Teardowns an increasing concern in Riverside
Riverside is rapidly becoming a teardown magnet for developers. This trend, and the oversized new construction it breeds, will permanently diminish the appeal of our village.

Our street, Downing Road, could, sadly, be the proverbial canary in the coal mine. During the last six months on the short stretch between Southcote and our home, there has been one teardown/new construction completed, three teardown/new constructions planned, one under negotiation, and one new construction proposed.

One home was specifically marketed as ripe for teardown. To put this in perspective, of the 19 homes that existed on this length of Downing, five have been or are slated to be demolished. That’s 26 percent!

It is impossible for such a rapid transformation not to have major impact on the community. In our instance, the increase in noise, dirt, inconvenience and safety concerns are significant, albeit temporary, nuisances.

Of greater concern is the loss of the diversity of housing styles, size and cost. If you survey the new construction around town, you will notice the trend towards look-alike houses (compare 362 Downing and 299 Selborne, both by Victorian Builders) and, more ominously, toward homes grossly out of style and scale with their surroundings.

The Plan Commission survey featured some of the worst offenders of the new construction?”massive homes that are out of proportion to their lot and their neighbors.

In a recent Landmark column (“Applying Riverside’s proposed zoning code,” OPINION, Dec. 29, 2004), Darcy Lewis detailed the results of applying the proposed changes to the construction code to these recent additions to the community. Her disheartening conclusion is that the proposed changes, though a step in the right direction, do not go far enough. If they cannot reign in another 724 Arlington Road, they will be of little value forcing developers to treat smaller lots with any respect for scale.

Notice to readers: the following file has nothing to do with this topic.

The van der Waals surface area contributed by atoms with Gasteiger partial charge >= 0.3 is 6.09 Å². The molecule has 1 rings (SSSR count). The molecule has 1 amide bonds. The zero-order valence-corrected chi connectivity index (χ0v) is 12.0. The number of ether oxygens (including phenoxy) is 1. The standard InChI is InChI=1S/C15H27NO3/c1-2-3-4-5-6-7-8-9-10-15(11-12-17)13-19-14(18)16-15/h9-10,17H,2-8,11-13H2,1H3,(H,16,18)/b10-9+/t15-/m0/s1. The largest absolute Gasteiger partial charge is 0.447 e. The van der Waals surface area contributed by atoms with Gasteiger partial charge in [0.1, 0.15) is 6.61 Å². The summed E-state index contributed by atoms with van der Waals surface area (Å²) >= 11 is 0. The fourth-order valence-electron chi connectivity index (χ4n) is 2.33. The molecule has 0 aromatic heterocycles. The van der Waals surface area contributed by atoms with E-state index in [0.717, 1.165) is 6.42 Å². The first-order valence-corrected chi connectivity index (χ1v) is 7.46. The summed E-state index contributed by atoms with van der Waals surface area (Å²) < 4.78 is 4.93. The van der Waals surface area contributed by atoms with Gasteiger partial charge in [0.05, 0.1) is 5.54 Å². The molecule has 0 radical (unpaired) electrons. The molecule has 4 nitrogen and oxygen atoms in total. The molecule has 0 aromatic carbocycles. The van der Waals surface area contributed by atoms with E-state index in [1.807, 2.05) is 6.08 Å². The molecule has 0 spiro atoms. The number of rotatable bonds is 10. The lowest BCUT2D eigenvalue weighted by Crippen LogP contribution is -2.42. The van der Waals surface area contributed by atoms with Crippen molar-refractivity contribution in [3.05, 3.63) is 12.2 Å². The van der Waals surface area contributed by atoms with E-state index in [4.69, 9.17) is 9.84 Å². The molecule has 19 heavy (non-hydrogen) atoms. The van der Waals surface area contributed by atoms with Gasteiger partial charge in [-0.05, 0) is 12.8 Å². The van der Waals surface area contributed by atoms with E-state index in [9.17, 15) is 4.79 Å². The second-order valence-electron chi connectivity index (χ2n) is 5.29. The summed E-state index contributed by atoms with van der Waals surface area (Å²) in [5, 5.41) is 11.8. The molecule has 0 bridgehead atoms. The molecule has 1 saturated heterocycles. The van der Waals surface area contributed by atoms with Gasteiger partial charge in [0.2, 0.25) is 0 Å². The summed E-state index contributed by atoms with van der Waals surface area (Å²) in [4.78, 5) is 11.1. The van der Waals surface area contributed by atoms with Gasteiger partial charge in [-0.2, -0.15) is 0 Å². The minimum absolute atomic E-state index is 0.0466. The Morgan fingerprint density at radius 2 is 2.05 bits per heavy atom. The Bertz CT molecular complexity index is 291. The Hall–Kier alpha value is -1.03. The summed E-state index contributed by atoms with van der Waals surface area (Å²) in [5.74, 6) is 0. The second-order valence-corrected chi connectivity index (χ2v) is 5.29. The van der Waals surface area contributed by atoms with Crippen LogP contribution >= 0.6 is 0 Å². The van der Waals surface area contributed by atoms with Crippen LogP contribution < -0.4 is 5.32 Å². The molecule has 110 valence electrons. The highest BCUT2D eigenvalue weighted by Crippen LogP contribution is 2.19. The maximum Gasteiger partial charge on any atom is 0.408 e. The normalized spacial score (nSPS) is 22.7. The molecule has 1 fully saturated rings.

On Feb. 3, the village trustees will meet to consider the recommendations of the Plan Commission regarding teardowns and new construction in Riverside. We intend to educate ourselves further on this matter and make our concerns known.
Louis and Mary Centorcelli

Thank you for supporting music
It is beautiful to hear the sound of music in Lyons Elementary School District 103 from the band to orchestra to chorus performances. For all of these groups to work it takes leadership, dedication, teamwork and practice.

My appreciation to the music directors and students for bringing this beautiful music to our communities at the various school and community events. The parents enjoyed the Winter Concert performances performed by the third- to eighth-grade music students, and the communities were treated to performances for Veterans Day, School Spirit Day and performances for residents at senior centers and the villages that District 103 serves.

Most recently, we enjoyed the George Washington Middle School chorus students’ performance at the Lyons Township High School Junior High Choral Festival Concert. This event was a combination of the local feeder middle schools and LTHS chorus students. The music was inspirational.

Thank you District 103 music directors, Mr. Kanwischer, Miss Fisher and Miss Strand for bringing out the best in the students and sharing it with our communities. Thank you to residents of Brookfield, Lyons, Stickney, Forest View and McCook for your support of music in our schools.

Please join us for the GWMS Spring Concert on Tuesday, March 8 at 7 p.m. to be held at George Washington Middle School in the Large Gym. The band, orchestra and chorus students will be performing.
Deborah Szlak
Music Parents Association President